DD: It was just cool to see someone from Davidson doing something great. You are still as down to earth as everyone says. How did that normalcy you experienced at Davidson shape you?
SC: It’s allowed me to establish a grounding and a perspective, because I never drank my own Kool-Aid. I never got too ahead of myself in terms of journey.
There was always an acknowledgment of the value everybody brought to the table to help me be successful. I know for a fact I'm not playing without every single person I got to rock with on the floor, so I carried that to the league. But you know, those lessons of how you build success and being in the moment came from Davidson.
DD: I remember we hung out in Houston for All-Star weekend in 2013 and it was the last All-Star team you weren’t voted to be on. And you were able to walk to the game and only get stopped a couple of times for autographs. I can’t imagine that happens anywhere anymore. Where do you go to feel that normalcy you felt at Davidson again?
SC: Honestly, it's home. First and foremost, I have my three kids, who are 10, seven, and four now, but this is a safe haven. Me being a dad and a husband, and you know, fulfilling those roles to the best of my ability.
But it’s different. There are a lot of sacrifices. I never thought I’d be in the position that I am right now where those normal spaces are kind of hard to find—just having to call my security to be able to go to dinner in San Francisco. So yeah, things have changed, but I know where I came from. That’s why that graduation ceremony was so special to me—because it's the grounding effect, and the foundation of what makes me who I am today.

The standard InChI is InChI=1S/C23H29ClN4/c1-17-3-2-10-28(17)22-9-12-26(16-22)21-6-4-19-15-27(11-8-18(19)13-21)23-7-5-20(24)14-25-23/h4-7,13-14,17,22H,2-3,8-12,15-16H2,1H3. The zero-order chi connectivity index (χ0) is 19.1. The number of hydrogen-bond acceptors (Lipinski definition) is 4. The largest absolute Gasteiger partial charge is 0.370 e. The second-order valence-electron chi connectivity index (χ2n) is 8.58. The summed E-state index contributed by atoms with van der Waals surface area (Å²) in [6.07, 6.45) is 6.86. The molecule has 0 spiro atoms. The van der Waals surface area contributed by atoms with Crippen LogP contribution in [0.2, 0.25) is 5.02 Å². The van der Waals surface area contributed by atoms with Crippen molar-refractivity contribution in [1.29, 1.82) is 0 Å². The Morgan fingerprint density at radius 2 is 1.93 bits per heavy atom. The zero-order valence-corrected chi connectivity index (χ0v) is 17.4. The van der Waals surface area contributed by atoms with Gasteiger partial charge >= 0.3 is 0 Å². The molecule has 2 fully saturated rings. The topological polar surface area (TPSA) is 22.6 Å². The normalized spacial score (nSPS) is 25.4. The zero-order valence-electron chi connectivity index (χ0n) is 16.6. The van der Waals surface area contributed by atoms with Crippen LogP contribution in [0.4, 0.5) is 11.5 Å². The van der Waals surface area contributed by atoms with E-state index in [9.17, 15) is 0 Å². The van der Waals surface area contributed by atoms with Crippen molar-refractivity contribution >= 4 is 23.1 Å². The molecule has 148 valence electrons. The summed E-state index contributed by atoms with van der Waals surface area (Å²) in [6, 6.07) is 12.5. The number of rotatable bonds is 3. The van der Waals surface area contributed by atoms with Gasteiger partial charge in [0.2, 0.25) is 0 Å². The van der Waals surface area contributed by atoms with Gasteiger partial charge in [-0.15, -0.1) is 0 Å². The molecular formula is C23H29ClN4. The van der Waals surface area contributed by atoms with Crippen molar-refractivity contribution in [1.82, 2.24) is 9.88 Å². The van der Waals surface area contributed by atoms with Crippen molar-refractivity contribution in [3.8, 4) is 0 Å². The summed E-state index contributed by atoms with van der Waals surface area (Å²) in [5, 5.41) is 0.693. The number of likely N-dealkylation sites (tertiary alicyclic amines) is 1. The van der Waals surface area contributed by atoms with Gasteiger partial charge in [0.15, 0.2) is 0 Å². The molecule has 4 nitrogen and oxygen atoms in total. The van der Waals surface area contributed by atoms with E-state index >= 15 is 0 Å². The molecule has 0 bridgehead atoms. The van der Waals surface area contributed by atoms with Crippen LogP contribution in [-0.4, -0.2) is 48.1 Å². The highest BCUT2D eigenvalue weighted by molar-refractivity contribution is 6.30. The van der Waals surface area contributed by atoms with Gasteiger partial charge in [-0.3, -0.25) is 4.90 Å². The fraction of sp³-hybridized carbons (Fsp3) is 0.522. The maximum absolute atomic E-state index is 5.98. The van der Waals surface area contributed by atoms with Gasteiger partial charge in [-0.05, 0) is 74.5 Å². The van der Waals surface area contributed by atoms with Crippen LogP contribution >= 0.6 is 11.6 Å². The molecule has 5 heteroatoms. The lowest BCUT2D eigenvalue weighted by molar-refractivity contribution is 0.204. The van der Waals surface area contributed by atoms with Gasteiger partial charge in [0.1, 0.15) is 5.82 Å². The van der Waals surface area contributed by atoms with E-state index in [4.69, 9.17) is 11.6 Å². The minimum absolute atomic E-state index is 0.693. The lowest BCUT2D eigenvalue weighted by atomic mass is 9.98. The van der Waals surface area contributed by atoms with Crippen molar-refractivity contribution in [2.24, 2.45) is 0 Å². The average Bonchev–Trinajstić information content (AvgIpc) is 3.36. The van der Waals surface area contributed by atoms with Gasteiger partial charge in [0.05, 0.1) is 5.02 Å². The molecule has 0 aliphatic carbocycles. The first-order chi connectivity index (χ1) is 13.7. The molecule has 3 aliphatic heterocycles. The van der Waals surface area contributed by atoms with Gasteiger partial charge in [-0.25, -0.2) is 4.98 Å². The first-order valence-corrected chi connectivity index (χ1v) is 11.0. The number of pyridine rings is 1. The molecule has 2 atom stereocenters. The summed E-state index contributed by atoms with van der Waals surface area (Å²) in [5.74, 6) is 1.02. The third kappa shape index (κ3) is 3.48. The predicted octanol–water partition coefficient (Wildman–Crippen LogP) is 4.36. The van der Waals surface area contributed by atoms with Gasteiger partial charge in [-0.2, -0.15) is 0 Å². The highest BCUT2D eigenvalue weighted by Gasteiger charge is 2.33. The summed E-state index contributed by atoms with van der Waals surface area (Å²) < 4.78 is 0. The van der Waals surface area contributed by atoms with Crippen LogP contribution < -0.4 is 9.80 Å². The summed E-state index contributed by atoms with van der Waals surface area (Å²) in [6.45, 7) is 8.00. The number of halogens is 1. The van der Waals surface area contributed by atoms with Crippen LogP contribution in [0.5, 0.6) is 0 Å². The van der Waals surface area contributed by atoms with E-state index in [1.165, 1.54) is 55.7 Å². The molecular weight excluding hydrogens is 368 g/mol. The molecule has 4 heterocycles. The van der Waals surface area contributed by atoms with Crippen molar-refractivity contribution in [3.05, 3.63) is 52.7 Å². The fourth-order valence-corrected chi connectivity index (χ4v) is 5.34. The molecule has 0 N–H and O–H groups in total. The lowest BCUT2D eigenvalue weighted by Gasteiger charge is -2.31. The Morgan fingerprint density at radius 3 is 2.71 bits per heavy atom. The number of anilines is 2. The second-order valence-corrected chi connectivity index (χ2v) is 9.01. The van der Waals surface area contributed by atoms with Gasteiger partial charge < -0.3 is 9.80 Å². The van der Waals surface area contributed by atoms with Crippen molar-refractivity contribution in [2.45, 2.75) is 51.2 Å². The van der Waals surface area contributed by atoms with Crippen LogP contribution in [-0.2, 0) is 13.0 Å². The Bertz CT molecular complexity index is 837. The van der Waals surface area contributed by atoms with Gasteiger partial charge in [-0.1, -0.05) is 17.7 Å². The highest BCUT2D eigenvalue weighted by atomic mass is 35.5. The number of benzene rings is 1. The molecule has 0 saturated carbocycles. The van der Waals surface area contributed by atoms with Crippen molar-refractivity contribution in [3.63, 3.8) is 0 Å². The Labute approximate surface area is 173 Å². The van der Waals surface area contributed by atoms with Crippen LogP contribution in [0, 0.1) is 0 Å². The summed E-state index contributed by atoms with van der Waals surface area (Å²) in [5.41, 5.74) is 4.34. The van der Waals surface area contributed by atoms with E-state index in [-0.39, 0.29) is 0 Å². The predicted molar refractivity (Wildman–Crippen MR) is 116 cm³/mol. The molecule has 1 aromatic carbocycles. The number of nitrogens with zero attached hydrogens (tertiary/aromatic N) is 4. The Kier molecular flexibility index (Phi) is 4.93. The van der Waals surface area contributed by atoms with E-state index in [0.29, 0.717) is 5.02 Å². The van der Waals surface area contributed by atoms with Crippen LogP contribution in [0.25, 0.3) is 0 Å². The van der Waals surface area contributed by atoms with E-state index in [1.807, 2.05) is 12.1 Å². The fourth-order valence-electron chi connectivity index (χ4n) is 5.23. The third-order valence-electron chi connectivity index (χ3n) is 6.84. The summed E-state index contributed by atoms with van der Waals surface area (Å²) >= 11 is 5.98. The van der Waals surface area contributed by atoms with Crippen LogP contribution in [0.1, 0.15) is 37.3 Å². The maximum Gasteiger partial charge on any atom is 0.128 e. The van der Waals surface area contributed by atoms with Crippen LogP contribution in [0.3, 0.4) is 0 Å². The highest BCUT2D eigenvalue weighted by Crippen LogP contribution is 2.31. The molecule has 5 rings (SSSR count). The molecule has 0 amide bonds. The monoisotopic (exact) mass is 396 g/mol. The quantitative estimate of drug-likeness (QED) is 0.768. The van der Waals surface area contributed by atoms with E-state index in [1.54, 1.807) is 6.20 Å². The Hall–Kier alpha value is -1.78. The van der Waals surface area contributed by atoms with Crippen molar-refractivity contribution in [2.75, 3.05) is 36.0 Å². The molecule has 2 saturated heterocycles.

DD: I want to talk a little bit about community building. That's something that’s embedded in my family, and it’s important to me with social justice work. I look at the way you’ve built community in Oakland in the Bay area, like when you first got drafted, I was like, “Man that's so far from home. How is he going to make it?”
SC: To be honest, I didn’t even know where Golden State played (laughs). I had no clue.
DD: What does that mean to you, to build community?
SC: First, it’s discovering my new environment. Then it’s a lot of trial and error in terms of finding things that I was passionate about outside of basketball. And then connecting with the right people and community leaders that could help influence and educate me on certain issues.
And now Ayesha and I have the Eat. Learn. Play. Foundation that’s doing a lot of amazing work, humbly speaking. I think a lot of it is being able to walk into a room and be human. I have a genuine curiosity about people, and where they come from, and try to ask the right questions. I try to be approachable, and I think that resonates with a lot of people.
DD: When I got to Davidson it was really my first time around a lot of white folks. Being there was one of my first times learning about Movement work and how to fight. I love Davidson, obviously, but it was not perfect. You’re doing this on a large scale. What is your process, from seeing this thing that is wrong and figuring out how to make a difference?